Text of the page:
Q. What do you do when the president of the board, property manager, and super are all one family? I tried waking up the shareholders with memos and flyers about the conflict of interest to no avail. Our beautiful Garden of Eden has become ridden with drugs and more renters than actual shareholders residing here. A real estate owner who doesn’t live here but serves on the board has been selling and renting out apartments. The parking list is a big secret and not seen by shareholders to see if seniority is followed, which it isn’t; [and] is handled by the property manager. The management company are held harmless to their contract due to the conflict of interest to protect them. But what about us? Who's got our backs when it comes to following laws, policy and procedures?
A. “For purpose of this response I am assuming that the reader lives in a cooperative and has indicated now that there are more renters than actual shareholders residing in the building,” says attorney Peter Livingston of the New York firm of Anderson Kill. “This presents a very serious problem for all shareholders since at some point in time presumably this cooperative will be required to either refinance its underlying mortgage or to secure one to do capital improvements. Banks are very reluctant to make loans to cooperatives when the ration of owners to renters is less than a minimum of 50 percent. This should be enough of a reason to wake up those shareholders who to date have been ignoring your requests. In addition shareholders who might want to refinance their co-op loans or sell their apartment may have a difficult time finding a bank to do the transaction.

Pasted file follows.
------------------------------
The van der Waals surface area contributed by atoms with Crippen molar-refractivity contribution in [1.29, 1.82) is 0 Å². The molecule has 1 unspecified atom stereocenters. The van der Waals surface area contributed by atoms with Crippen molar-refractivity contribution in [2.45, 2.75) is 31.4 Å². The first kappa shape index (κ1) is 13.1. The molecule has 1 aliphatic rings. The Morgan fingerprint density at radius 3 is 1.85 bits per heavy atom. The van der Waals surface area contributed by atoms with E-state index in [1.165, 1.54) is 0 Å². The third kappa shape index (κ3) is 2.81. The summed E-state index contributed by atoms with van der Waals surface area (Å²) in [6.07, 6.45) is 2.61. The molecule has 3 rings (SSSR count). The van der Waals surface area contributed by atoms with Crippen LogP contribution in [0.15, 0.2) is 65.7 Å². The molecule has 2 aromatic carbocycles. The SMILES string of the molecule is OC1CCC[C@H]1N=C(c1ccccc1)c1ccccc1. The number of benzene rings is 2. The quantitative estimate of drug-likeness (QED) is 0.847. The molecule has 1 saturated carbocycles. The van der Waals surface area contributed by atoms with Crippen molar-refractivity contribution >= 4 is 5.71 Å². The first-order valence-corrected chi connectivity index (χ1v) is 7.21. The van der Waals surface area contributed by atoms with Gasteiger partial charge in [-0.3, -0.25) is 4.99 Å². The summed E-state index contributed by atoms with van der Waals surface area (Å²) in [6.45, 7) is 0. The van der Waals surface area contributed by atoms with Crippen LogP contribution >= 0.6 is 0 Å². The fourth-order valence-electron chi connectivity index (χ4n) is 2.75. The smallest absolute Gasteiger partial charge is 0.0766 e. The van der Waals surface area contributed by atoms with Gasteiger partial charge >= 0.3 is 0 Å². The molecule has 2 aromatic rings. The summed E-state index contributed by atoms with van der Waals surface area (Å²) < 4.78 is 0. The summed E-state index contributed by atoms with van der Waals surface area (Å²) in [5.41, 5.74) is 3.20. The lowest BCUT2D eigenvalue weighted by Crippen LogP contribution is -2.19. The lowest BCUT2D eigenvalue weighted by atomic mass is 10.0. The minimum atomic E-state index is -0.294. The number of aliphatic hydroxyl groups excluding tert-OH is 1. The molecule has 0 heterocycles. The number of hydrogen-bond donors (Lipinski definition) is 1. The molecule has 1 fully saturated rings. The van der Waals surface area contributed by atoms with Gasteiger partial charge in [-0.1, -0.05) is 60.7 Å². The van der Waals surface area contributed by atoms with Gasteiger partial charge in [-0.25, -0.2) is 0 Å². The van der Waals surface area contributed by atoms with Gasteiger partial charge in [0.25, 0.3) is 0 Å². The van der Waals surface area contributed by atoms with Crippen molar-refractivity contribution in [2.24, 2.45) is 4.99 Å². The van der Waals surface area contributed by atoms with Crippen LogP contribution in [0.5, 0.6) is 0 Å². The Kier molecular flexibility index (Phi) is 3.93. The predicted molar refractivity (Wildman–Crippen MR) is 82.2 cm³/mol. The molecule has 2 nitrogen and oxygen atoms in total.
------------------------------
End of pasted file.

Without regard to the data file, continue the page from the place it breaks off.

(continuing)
“Under the circumstances, you might try to get together a small group of shareholders to spread the word and possibly have a meeting or series of meetings in the apartments of those individuals who are interested in the welfare of your building to see whether you can muster support for an election to either replace or recall the current president of the board and others who apparently are not doing a very good job.
“In terms of a parking list this is the type of document that you as a shareholder are entitled to see particularly if you believe that the list not being followed. You should make a written demand to the management company and provide them with an affidavit that you are asking to inspect the lease for non-commercial reasons. If they fail to comply your recourse would be to go to court. Once you have the list, you will be in a position to see whether or not the list is being followed according to seniority. If the property manager is not doing it correctly, then this is all the more reason why they should be terminated regardless of whether or not they have a hold harmless clause in their contract.
“In this instance the shareholders have a vested stake in seeing that their investment in their homes is not undermined by a property manager not doing their job and the shareholders only have themselves to blame unless they unit to rally against the way the board is functioning.”